Our next stop is Leon.  A return to Leon. Significant to us as the place Antonio and I had a well deserved few days rest on our “honeymoon” camino in July last year!  Significant for Antonio as the location he first met the mother of Noah, Kate, over 10 years ago. Its lovely to return to a place we have shared and feel we know quite well.

“Free camping” in Leon is bought to a whole new meaning with a brilliant location provided by the local council. Sitting on the river its a short bicycle ride to the old city, and the old city we explore.  More than anything we hoped to find a masseuse we discovered last year. Joachim!  You may have read about him in the Camino Story posted at the top of the Blog.  Monk, miracle worker and SPUNK!  Alas, his numbers were not answering but Antonio found another masseuse who has really assisted his sciatic issue.

Quite often, though, we have encountered something in Spain we have not noticed in any of the previous 20 countries.  A fractious temperament!  Many Spanish seem a grumpy, a bit cross!  No where else have we encountered so many car horns tooting or frowns to our bicycles. Even crossing a road infuriated some poor Spaniard I glanced back at, a flay of fists and antagonism directed at me!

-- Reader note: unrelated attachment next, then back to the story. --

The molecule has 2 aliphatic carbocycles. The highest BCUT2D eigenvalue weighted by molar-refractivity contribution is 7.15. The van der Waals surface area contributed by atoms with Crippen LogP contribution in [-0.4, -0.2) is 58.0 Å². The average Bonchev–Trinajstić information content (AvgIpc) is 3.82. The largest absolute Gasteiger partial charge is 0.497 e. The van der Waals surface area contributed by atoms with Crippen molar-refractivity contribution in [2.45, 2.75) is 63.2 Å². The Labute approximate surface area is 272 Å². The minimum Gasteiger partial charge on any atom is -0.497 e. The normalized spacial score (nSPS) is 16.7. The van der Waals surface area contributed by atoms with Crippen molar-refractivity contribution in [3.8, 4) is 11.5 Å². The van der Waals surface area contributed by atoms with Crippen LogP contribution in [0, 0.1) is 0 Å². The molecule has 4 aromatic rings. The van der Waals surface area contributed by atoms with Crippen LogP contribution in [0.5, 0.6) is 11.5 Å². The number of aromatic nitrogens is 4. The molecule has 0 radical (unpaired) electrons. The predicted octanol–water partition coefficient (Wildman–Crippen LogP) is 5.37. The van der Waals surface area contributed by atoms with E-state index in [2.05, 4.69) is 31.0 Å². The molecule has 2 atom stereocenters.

Certainly the economy, we read, is struggling and we see many abandoned building projects, seemingly stopped mid stream. But things are sooo cheap here.  I have a suggestion to help the economy – raise prices!  Just by 50 cents or a euro. 8 hours of parking here, two euro 70 cents! Two cups of coffee and complimentary donuts – only 2 euro 30 cents! We cannot understand how they can afford the staff to serve it, unless of course, their wages are incredibly low!

Still we have our own program brewing.  The text messages are flowing.  Jo has arrived in Spain, the boys and Elaine have arrived in Athens.  We are just about to arrive in Portugal……. and will do some orientating of our next 14 days, eagerly awaiting their arrival.


One Comment on “Spain”

  1. Michele Manson says:

    Hello Denise and Antoinio, it’s Michele here (Gael’s friend from the Paris trip). I hope you’re both well and in great spirits! I’ve just been looking at your trip since we met and it looks fabulous – so glad you got to some of those gorgeous places I recommended like Les Baux and St. Remy! I’m still in withdrawal from my dose of France (far too small for me!) and can’t wait for my next trip – actually we’ve just had a weeks’ holiday in WA – Margaret River; amazing scenery and surfing (for my son) and lots of delicious food. Keep enjoying your amazing experience and I will enjoy ‘following’ you! Warm wishes and hugs to you both, MIchele